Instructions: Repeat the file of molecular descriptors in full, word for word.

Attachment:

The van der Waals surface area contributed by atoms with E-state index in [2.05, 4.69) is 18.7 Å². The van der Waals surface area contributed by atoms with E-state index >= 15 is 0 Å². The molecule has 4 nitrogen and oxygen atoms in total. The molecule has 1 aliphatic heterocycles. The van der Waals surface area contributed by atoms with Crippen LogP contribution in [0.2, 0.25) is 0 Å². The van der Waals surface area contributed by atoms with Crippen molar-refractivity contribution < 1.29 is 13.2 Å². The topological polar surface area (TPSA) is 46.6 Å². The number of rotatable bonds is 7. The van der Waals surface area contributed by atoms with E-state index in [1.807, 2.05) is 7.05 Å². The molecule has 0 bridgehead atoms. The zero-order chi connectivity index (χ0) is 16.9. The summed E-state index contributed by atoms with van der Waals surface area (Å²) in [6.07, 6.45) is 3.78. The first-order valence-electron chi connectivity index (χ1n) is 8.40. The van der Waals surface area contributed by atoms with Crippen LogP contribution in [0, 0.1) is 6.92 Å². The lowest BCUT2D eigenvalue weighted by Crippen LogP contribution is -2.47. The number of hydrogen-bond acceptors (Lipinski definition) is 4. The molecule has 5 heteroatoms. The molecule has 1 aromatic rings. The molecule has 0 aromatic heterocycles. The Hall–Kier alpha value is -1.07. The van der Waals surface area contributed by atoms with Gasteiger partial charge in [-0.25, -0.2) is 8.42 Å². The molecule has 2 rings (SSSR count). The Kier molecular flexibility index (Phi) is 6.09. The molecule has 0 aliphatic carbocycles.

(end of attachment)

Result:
The van der Waals surface area contributed by atoms with E-state index in [2.05, 4.69) is 18.7 Å². The van der Waals surface area contributed by atoms with E-state index >= 15 is 0 Å². The molecule has 4 nitrogen and oxygen atoms in total. The molecule has 1 aliphatic heterocycles. The van der Waals surface area contributed by atoms with Crippen LogP contribution in [0.2, 0.25) is 0 Å². The van der Waals surface area contributed by atoms with Crippen molar-refractivity contribution < 1.29 is 13.2 Å². The topological polar surface area (TPSA) is 46.6 Å². The number of rotatable bonds is 7. The van der Waals surface area contributed by atoms with E-state index in [1.807, 2.05) is 7.05 Å². The molecule has 0 bridgehead atoms. The zero-order chi connectivity index (χ0) is 16.9. The summed E-state index contributed by atoms with van der Waals surface area (Å²) in [6.07, 6.45) is 3.78. The first-order valence-electron chi connectivity index (χ1n) is 8.40. The van der Waals surface area contributed by atoms with Crippen LogP contribution in [0, 0.1) is 6.92 Å². The lowest BCUT2D eigenvalue weighted by Crippen LogP contribution is -2.47. The number of hydrogen-bond acceptors (Lipinski definition) is 4. The molecule has 5 heteroatoms. The molecule has 1 aromatic rings. The molecule has 0 aromatic heterocycles. The Hall–Kier alpha value is -1.07. The van der Waals surface area contributed by atoms with Gasteiger partial charge in [-0.25, -0.2) is 8.42 Å². The molecule has 2 rings (SSSR count). The Kier molecular flexibility index (Phi) is 6.09. The molecule has 0 aliphatic carbocycles.